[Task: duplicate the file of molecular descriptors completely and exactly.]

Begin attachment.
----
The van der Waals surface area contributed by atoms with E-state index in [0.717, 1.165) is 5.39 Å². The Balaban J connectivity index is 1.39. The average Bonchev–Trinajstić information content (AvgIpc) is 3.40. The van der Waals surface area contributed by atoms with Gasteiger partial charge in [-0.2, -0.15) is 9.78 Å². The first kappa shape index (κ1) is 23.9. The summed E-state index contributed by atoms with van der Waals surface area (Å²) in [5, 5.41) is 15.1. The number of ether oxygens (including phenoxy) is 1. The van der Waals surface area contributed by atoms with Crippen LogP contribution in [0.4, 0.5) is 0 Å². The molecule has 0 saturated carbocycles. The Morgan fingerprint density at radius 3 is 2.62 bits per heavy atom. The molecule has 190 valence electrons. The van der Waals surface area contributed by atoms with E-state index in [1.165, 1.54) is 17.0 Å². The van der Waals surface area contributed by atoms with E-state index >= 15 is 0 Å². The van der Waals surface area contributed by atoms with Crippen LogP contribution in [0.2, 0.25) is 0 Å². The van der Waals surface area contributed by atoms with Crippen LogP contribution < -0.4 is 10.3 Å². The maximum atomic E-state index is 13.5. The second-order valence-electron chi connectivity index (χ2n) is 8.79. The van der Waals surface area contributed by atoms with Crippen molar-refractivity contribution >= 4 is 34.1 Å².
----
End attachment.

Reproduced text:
The van der Waals surface area contributed by atoms with E-state index in [0.717, 1.165) is 5.39 Å². The Balaban J connectivity index is 1.39. The average Bonchev–Trinajstić information content (AvgIpc) is 3.40. The van der Waals surface area contributed by atoms with Gasteiger partial charge in [-0.2, -0.15) is 9.78 Å². The first kappa shape index (κ1) is 23.9. The summed E-state index contributed by atoms with van der Waals surface area (Å²) in [5, 5.41) is 15.1. The number of ether oxygens (including phenoxy) is 1. The van der Waals surface area contributed by atoms with Crippen LogP contribution in [0.4, 0.5) is 0 Å². The molecule has 0 saturated carbocycles. The Morgan fingerprint density at radius 3 is 2.62 bits per heavy atom. The molecule has 190 valence electrons. The van der Waals surface area contributed by atoms with E-state index in [1.165, 1.54) is 17.0 Å². The van der Waals surface area contributed by atoms with E-state index >= 15 is 0 Å². The van der Waals surface area contributed by atoms with Crippen LogP contribution in [0.2, 0.25) is 0 Å². The van der Waals surface area contributed by atoms with Crippen LogP contribution < -0.4 is 10.3 Å². The maximum atomic E-state index is 13.5. The second-order valence-electron chi connectivity index (χ2n) is 8.79. The van der Waals surface area contributed by atoms with Crippen molar-refractivity contribution >= 4 is 34.1 Å².